Has the government ever let a subject in school down so badly? The following is a reading of the latest data review You could make a strong case for RE.
GCSE entries have increased by a quarter in a decade. A 50 per cent percentage increase in A-level entries since 2003 – beating the percentage increase of history and law.
Then there’s the higher than average Attainment 8 scores in schools with high rates of entry for GCSE RS, and an Ofsted research review which describes the subject as affording ‘students the opportunity to make sense of their place in the world’.
Academically rigorous, challenging, personally enriching – all of the educational assets the Government talked up so strongly in its recent Schools White Paper.
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Yet curiously, this is the same subject that has received £0 in government funding in the last five years, at a time when maths has received £154 million, English £28.5 million, and music £387 million
Why is this? When it comes to RE, I often feel there is much happening in the classroom that government ministers simply aren’t aware of.
Walk into an RE lesson and you can find young people discussing the biggest issues of the day, evaluating arguments for and against euthanasia, examining the common ground within and between some of the world’s major faiths. This is what young people find fascinating.
Shreya, a year ten students, at a Recent roundtable discussion in Parliament on the subject: the RE lesson is “the one time in school where you can talk, listen and try to make sense of people, events and beliefs in the world”.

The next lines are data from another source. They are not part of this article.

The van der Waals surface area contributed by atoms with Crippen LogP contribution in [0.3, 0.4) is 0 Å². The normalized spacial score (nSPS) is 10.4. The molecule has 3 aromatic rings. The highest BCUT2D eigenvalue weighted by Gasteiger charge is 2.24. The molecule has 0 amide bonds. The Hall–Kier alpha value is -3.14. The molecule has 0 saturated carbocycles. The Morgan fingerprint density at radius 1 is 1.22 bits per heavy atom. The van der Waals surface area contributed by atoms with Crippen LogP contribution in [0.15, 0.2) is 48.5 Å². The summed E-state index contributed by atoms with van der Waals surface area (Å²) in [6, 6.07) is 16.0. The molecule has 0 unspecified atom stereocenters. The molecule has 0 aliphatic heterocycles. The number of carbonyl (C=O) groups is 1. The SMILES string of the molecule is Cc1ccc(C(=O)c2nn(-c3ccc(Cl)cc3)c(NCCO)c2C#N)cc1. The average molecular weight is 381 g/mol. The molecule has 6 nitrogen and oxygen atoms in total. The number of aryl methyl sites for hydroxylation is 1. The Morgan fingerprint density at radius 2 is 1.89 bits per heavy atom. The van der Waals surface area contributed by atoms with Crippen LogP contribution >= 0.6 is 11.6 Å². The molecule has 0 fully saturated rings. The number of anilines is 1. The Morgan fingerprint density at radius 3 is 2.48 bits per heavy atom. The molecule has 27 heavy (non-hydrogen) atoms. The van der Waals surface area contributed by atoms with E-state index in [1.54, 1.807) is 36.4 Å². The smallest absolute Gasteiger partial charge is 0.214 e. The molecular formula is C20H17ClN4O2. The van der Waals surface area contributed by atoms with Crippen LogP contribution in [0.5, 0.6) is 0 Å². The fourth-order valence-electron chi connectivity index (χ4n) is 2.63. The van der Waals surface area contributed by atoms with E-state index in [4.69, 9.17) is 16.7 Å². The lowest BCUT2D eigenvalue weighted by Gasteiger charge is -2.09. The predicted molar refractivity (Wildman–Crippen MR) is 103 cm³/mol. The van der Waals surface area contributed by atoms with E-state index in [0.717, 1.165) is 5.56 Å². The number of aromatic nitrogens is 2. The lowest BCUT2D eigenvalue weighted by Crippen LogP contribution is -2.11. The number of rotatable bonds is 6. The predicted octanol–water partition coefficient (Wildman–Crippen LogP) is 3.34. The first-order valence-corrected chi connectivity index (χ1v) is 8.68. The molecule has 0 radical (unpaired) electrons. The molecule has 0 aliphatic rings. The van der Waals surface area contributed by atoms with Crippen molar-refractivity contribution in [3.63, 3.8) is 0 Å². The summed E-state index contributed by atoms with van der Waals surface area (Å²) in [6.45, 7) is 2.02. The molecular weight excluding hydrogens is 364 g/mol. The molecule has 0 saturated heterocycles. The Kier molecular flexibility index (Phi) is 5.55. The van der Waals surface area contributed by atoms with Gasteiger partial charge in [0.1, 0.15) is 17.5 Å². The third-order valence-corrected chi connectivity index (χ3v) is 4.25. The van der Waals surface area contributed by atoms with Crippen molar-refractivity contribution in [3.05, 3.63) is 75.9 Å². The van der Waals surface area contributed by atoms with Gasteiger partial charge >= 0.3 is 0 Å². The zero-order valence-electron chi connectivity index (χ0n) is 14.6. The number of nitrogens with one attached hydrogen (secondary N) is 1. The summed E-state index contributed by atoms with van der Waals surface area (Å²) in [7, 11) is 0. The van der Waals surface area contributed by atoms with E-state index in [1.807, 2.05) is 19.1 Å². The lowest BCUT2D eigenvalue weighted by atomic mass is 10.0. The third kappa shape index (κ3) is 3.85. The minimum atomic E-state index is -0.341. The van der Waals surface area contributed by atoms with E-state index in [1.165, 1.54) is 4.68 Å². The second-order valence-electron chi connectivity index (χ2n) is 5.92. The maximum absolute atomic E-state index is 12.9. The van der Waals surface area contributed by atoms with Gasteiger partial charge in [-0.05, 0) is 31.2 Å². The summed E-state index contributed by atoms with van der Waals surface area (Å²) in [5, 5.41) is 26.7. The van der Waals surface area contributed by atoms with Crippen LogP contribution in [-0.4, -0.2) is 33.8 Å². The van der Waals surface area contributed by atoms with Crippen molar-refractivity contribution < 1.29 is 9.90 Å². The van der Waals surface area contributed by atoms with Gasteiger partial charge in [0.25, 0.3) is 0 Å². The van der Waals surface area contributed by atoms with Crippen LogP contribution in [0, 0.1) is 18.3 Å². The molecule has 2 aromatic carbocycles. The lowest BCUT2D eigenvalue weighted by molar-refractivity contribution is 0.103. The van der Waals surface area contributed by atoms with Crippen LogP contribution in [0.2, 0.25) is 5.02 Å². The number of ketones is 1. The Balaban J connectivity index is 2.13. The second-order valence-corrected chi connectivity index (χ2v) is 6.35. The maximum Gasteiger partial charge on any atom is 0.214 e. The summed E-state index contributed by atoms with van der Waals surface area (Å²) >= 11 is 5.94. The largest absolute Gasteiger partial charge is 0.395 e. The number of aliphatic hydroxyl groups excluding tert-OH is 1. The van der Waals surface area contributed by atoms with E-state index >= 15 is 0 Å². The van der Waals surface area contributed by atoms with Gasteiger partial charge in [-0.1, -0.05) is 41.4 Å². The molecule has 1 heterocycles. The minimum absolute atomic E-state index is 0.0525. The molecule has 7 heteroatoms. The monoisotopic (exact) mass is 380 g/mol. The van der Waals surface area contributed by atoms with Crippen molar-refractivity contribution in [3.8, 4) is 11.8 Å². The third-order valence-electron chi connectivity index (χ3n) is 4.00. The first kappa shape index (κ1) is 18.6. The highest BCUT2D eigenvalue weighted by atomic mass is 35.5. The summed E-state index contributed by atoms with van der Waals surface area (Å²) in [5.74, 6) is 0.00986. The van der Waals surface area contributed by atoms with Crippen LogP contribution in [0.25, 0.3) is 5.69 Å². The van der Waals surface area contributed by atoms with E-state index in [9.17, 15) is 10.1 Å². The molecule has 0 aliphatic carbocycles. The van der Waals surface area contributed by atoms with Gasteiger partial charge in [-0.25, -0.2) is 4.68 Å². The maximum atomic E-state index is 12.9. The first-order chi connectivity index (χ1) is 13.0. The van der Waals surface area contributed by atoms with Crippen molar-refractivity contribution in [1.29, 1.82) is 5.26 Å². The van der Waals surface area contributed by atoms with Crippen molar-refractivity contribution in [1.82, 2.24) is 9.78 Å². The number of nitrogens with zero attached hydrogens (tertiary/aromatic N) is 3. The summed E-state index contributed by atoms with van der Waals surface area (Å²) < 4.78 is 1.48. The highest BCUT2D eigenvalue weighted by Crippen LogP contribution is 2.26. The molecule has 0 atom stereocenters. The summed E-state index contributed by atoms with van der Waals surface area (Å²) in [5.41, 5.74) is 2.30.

Young people will also discuss their worldviews. It is about getting to grips their unique way to understand, experience and respond to the world.
A 2018 report by the Commission on Religious Education, a coalition of the country’s leading experts from teaching, academia, journalism and law, recommended that the subject be taught through the lens of a ‘worldview’. This approach not just recognizes the uniqueness in belief construction, but also gives students the chance to gain academic knowledge and disciplinary skills that will help them live in a multireligious or multi-secular society. We want our young people to be able to develop insights into both religious and non-religious worldviews – Atheism, Buddhism, Christianity, Hindu Dharma or Hinduism, Islam, Judaism or Sikhism to name a few.
This approach is also broadly supported by the public. When surveyed on what they thought the purpose of religious education should be – their support broadly aligned with the goals of the worldview’s vision for RE, particularly when it came to giving young people the opportunity to explore their own beliefs.
Just as we prepare young people for the world of work, so too must we prepare them to understand their own worldview – their philosophy of life that underpins their wellbeing and ability to engage meaningfully with society, colleagues in the workplace, and peers.
As the MP for Lewisham East I am proud to represent one the most diverse constituencies of the country. Our community is founded on mutual respect and understanding of other worldviews.
Simply put, these values must be taught in every classroom in the country.
If there is genuine interest in levelling education across the country, and ensuring that every child fulfills their potential then, just as the Government invested into a National Plan to Music, a properly-funded National Plan for Religious Education must and should be a priority.
It is unacceptable to continue neglecting a topic that is so crucial to getting the best out our young people.